Oregon and the Collapse of Illahee: U.S. Empire and the Transformation of an Indigenous World, 1792-1859 / Edition 1

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Modern western Oregon was a crucial site of imperial competition in North America during the formative decades of the United States. In this book, Gray Whaley examines relations among newcomers and between newcomers and Native peoples—focusing on political sovereignty, religion, trade, sexuality, and the land—from initial encounters to Oregon's statehood. He emphasizes Native perspectives, using the Chinook word Illahee (homeland) to refer to the indigenous world he examines.

Whaley argues that the process of Oregon's founding is best understood as a contest between the British Empire and a nascent American one, with Oregon's Native people and their lands at the heart of the conflict. He identifies race, republicanism, liberal economics, and violence as the key ideological and practical components of American settler-colonialism. Native peoples faced capriciousness, demographic collapse, and attempted genocide, but they fought to preserve Illahee even as external forces caused the collapse of their world. Whaley's analysis compellingly challenges standard accounts of the quintessential antebellum "Promised Land."

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Editorial Reviews

From the Publisher
Scholars of American empire, the U.S. West, and indigenous peoples will find this regional study a welcome addition to a growing historiography of American colonialism.—Western Historical Quarterly

This readable volume . . . demonstrates the resilience of indigenous descendents of Ilahee while he challenges the analyses of many previous historians. Highly recommended.—Choice

From the Publisher

"[An] impressive and ambitious study. . . . Readers from many fields will be able to mine Whaley's rich text for insights."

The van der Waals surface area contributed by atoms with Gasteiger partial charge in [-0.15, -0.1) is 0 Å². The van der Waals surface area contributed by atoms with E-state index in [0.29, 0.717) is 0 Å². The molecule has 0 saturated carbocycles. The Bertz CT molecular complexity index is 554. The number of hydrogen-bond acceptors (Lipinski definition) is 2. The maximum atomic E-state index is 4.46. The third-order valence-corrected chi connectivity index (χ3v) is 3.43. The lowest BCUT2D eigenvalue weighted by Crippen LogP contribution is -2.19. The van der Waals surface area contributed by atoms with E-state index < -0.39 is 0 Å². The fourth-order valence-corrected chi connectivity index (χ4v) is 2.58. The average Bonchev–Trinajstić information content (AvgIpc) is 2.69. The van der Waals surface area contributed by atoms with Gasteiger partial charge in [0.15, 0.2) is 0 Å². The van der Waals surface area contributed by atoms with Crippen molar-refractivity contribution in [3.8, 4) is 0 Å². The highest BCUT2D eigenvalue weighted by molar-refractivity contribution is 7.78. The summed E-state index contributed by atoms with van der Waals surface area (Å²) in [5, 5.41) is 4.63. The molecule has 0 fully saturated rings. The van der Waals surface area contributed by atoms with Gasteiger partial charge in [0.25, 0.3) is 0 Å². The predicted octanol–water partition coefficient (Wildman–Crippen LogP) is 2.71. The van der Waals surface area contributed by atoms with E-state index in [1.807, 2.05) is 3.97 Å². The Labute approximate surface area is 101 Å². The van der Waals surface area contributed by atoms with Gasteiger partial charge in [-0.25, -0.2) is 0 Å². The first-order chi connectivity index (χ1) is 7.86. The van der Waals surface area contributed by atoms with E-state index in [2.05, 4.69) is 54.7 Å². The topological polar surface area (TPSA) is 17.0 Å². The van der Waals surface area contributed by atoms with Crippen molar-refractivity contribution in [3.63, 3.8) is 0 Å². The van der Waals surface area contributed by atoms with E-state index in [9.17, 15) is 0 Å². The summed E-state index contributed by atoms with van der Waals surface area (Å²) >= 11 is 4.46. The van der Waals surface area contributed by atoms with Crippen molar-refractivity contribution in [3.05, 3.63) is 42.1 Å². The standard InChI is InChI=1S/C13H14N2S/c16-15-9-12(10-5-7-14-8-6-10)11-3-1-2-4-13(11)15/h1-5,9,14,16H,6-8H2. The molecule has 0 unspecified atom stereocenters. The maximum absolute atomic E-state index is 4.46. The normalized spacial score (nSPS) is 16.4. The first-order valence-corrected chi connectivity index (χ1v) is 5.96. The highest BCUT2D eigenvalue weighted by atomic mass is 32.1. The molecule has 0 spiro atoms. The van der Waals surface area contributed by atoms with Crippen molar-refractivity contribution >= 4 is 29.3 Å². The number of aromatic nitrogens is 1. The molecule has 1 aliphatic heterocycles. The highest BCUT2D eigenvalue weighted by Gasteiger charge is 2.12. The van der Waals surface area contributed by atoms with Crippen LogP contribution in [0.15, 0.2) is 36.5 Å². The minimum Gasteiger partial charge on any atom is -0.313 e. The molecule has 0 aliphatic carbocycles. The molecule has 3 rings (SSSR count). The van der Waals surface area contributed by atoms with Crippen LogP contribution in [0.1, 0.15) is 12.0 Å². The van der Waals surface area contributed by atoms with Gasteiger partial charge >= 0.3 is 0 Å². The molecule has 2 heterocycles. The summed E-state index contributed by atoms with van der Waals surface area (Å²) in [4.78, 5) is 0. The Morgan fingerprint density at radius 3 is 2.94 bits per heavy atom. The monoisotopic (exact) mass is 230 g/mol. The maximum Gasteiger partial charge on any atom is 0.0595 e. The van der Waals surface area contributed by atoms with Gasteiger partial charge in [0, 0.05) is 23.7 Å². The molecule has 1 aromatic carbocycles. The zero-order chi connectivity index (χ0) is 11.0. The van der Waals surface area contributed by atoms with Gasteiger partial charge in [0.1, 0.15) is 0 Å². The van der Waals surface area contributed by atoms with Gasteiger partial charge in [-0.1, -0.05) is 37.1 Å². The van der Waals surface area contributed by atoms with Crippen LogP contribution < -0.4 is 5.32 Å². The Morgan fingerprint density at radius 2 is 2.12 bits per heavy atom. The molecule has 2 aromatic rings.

"An important contribution to Pacific Northwest historiography. . . . A compelling and thought-provoking study that raises important questions about the complexity of the colonial process in the Pacific Northwest and about the worldview and actions of the historical actors . . . who were shaped by this process."
-Oregon Historical Quarterly

"Scholars of American empire, the U.S. West, and indigenous peoples will find this regional study a welcome addition to a growing historiography of American colonialism."
-Western Historical Quarterly

"Readers interested in the history of Oregon will find this book refreshing and challenging . . . . An important reinterpretation of the history of the American West as a colonial enterprise."
-American Historical Review

"Whaley's study is a sharp and original interpretation of Oregon's colonial legacies. The diverse perspectives and stories he relates make Oregon and the Collapse of the Illahee an important and highly readable contribution to the scholarship of the Pacific Northwest and American colonial history that will benefit students and scholars alike."
-Journal of American History

"This readable volume . . . demonstrates the resilience of indigenous descendents of Ilahee while he challenges the analyses of many previous historians. Highly recommended."

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Product Details

  • ISBN-13: 9780807871096
  • Publisher: The University of North Carolina Press
  • Publication date: 6/15/2010
  • Edition description: 1
  • Edition number: 1
  • Pages: 320
  • Sales rank: 816,128
  • Product dimensions: 6.10 (w) x 9.20 (h) x 0.90 (d)

Meet the Author

Gray Whaley is assistant professor of history at Southern Illinois University – Carbondale.

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Table of Contents

Preface Reconstructing an American Colonial History ix

Acknowledgments xi

1 Introduction: Historical Constructions of Oregon and lllahee 3

2 So Many Little Sovereignties, 1792-1822 19

3 Disastrous Times We Had: Expansions and Epidemic, 1821-1834 71

4 A Vital Experimental Religion: The Methodist Mission Colony of Lower Oregon, 1834-1844 99

5 Trophies for God: From Mission Colony to American Colony, 1840-1845 125

6 The Colonization of Illahee, 1843-1851 161

7 Polaklie Illahee (Land of Darkness): Identity and Genocidal Culture in Oregon 191

8 Extermination and Empire: Money, Politics, and the Oregon Wars, 1855-1856 217

9 conclusion: Illahee, "Indian Colonies," and the Paternalist State 227

Notes 241

Bibliography 277

Index 297

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